A large number of deaths feared in Florida

A large number of deaths feared in Florida

Destroyed cities, millions of people without electricity but above all human losses that can be “significant”: Florida He had just started on Thursday to evaluate Severe damage caused by Hurricane Ian. As images of streets proliferate into channels of murky water, of boats lying on the ground like simple toys, of wrecked homes, Florida’s latest balance sheet reports at least 12 deaths. But it is likely to be much heavier than that.

On Thursday morning, the mayor of Lee County cited a figure that could be “hundreds of dead,” as thousands of people were trapped by flooding, while Ian made landfall a little further south. But the official later retracted his statements, noting that he had no exact numbers. During such natural disasters, first assessments are often difficult, with many people missing and communications difficult.

Possibly ‘the deadliest hurricane in Florida’s history’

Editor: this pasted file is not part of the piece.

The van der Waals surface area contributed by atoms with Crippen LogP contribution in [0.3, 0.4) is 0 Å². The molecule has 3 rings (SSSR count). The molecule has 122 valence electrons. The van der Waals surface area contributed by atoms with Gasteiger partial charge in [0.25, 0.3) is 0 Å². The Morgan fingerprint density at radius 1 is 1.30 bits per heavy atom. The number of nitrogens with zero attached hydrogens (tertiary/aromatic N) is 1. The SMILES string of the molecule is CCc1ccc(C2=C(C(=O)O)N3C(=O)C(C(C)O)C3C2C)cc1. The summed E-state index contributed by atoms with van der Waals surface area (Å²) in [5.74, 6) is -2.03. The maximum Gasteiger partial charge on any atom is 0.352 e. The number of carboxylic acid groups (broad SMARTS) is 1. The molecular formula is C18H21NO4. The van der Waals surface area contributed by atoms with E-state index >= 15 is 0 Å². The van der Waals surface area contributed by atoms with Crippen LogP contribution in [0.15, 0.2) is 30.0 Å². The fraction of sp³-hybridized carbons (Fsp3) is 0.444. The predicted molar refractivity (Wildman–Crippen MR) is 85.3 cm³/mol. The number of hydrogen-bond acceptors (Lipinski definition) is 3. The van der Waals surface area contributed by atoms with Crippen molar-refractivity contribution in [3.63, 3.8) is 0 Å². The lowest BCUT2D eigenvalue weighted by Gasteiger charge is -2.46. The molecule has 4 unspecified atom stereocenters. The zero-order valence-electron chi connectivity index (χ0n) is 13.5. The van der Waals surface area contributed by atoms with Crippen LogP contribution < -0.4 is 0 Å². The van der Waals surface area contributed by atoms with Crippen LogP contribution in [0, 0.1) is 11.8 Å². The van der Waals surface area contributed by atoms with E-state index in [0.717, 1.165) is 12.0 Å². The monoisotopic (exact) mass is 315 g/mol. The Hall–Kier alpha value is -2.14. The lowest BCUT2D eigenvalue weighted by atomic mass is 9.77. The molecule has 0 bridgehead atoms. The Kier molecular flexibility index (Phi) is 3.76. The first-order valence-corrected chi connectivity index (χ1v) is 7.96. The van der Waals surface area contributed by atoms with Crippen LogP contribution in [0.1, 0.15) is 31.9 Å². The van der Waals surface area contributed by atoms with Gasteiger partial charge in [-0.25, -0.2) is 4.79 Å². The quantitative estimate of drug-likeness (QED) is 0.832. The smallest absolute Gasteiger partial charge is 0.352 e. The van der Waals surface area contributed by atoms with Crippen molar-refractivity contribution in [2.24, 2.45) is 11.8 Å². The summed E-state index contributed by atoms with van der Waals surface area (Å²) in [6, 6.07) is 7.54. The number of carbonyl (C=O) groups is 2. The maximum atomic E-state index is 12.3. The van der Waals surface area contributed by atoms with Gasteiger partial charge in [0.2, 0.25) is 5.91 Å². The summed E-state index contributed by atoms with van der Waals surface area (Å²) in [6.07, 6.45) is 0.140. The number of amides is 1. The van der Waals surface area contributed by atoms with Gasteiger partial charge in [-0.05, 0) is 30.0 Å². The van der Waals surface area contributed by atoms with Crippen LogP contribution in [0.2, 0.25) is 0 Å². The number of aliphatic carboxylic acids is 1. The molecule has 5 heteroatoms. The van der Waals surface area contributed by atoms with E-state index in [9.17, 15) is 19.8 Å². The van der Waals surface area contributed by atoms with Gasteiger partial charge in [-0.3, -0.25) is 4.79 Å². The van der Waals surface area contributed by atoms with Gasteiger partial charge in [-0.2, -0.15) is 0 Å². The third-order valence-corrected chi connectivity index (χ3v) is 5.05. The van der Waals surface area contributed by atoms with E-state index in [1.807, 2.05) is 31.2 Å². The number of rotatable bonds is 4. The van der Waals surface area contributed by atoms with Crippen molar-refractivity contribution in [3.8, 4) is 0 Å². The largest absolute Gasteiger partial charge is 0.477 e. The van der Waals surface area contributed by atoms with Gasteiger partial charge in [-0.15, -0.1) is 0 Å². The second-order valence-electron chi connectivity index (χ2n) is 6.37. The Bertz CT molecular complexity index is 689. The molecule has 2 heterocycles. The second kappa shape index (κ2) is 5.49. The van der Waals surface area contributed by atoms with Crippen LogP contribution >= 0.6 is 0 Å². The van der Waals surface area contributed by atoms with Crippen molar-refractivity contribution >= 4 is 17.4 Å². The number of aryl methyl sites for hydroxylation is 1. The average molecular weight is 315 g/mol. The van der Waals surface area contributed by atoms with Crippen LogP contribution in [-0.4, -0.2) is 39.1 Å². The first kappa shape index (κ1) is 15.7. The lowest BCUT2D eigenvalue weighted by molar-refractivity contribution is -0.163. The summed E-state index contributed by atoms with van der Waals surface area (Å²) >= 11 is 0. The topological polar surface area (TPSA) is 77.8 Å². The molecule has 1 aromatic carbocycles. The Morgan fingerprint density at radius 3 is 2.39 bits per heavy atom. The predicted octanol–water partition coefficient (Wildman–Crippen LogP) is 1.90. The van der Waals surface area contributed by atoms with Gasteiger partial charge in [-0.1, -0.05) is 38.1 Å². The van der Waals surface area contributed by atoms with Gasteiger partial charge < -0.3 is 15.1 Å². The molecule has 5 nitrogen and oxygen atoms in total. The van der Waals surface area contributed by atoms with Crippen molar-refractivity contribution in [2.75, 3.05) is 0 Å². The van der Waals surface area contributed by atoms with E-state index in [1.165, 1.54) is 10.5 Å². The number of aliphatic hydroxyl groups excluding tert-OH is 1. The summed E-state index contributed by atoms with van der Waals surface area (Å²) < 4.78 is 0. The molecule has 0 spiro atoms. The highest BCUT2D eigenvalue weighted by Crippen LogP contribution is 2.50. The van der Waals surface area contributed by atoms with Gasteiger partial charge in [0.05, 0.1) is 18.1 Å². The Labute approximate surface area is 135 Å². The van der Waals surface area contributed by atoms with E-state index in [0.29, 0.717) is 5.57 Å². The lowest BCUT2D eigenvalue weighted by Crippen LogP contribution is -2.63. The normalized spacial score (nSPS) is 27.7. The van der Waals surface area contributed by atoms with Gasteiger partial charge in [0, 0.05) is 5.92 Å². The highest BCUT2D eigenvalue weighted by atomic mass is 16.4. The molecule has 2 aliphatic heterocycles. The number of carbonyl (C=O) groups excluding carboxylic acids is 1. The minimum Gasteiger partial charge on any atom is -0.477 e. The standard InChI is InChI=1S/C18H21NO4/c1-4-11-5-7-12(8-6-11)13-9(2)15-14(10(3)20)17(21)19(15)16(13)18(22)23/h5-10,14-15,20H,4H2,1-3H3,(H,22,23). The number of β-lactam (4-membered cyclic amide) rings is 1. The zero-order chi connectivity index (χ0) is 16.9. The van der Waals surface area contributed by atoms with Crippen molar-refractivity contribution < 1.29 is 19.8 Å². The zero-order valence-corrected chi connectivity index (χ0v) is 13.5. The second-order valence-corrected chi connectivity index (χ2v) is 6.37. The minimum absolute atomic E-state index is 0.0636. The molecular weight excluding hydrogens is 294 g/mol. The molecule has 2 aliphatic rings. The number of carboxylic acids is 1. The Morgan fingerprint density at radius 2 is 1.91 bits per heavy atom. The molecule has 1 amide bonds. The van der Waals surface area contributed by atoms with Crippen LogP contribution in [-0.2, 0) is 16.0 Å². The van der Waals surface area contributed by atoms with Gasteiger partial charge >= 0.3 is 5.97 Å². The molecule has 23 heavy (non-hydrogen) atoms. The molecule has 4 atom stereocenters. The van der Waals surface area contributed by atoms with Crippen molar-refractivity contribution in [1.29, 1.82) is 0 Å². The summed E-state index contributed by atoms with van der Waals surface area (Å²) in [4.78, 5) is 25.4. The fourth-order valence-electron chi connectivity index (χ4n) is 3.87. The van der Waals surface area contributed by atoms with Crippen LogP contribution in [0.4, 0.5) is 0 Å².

Ian’s classification was downgraded to a tropical storm after it passed over land, and Ian was boosted again to the point of being reclassified as a hurricane by the National Hurricane Center (NHC). Ian was heading late Thursday afternoon to North Carolina, South Carolina and Georgia.

“This may be the deadliest hurricane in Florida’s history,” US President Joe Biden said during a visit to the offices of the federal agency that combats natural disasters. He added, “The numbers (…) are not yet clear, but we are receiving initial reports of human losses that could be large,” stressing that he wants to head to the southern state as soon as possible. American territory in Puerto Rico, an island recently devastated by Hurricane Fiona.

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More than 2 million people are without electricity

At a news conference Thursday evening, Florida Governor Ron DeSantis said he expected several deaths. The official-elect did not provide a provisional figure, however, preferring to wait for results to be confirmed “over the next few days” “More than 700 confirmed rescues have been conducted, and there will certainly be more as more data arrives,” the governor also said.

Ian made landfall Wednesday afternoon as a Category 4 (magnitude 5) hurricane in southwest Florida, before continuing to track across the state, bringing strong winds and torrential rain.

According to the specialized PowerOutage website, more than 2.3 million homes or businesses remained without electricity, Thursday evening, out of a total of 11 million.

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